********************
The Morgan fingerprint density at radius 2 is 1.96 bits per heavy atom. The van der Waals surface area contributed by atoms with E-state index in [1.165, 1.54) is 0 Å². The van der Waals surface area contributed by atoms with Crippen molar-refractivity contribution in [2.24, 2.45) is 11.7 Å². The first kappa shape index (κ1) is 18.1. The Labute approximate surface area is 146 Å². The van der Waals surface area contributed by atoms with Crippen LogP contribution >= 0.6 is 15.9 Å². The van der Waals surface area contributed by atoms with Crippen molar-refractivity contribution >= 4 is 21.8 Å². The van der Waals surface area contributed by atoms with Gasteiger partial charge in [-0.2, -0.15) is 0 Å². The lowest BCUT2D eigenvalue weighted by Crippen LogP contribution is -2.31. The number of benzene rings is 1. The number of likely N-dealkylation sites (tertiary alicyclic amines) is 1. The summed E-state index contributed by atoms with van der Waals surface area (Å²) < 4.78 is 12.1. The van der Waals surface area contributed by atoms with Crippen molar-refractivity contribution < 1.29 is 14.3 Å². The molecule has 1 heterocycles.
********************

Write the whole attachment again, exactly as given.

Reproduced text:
The Morgan fingerprint density at radius 2 is 1.96 bits per heavy atom. The van der Waals surface area contributed by atoms with E-state index in [1.165, 1.54) is 0 Å². The van der Waals surface area contributed by atoms with Crippen molar-refractivity contribution in [2.24, 2.45) is 11.7 Å². The first kappa shape index (κ1) is 18.1. The Labute approximate surface area is 146 Å². The van der Waals surface area contributed by atoms with Crippen LogP contribution >= 0.6 is 15.9 Å². The van der Waals surface area contributed by atoms with Crippen molar-refractivity contribution >= 4 is 21.8 Å². The van der Waals surface area contributed by atoms with Gasteiger partial charge in [-0.2, -0.15) is 0 Å². The lowest BCUT2D eigenvalue weighted by Crippen LogP contribution is -2.31. The number of benzene rings is 1. The number of likely N-dealkylation sites (tertiary alicyclic amines) is 1. The summed E-state index contributed by atoms with van der Waals surface area (Å²) < 4.78 is 12.1. The van der Waals surface area contributed by atoms with Crippen molar-refractivity contribution < 1.29 is 14.3 Å². The molecule has 1 heterocycles.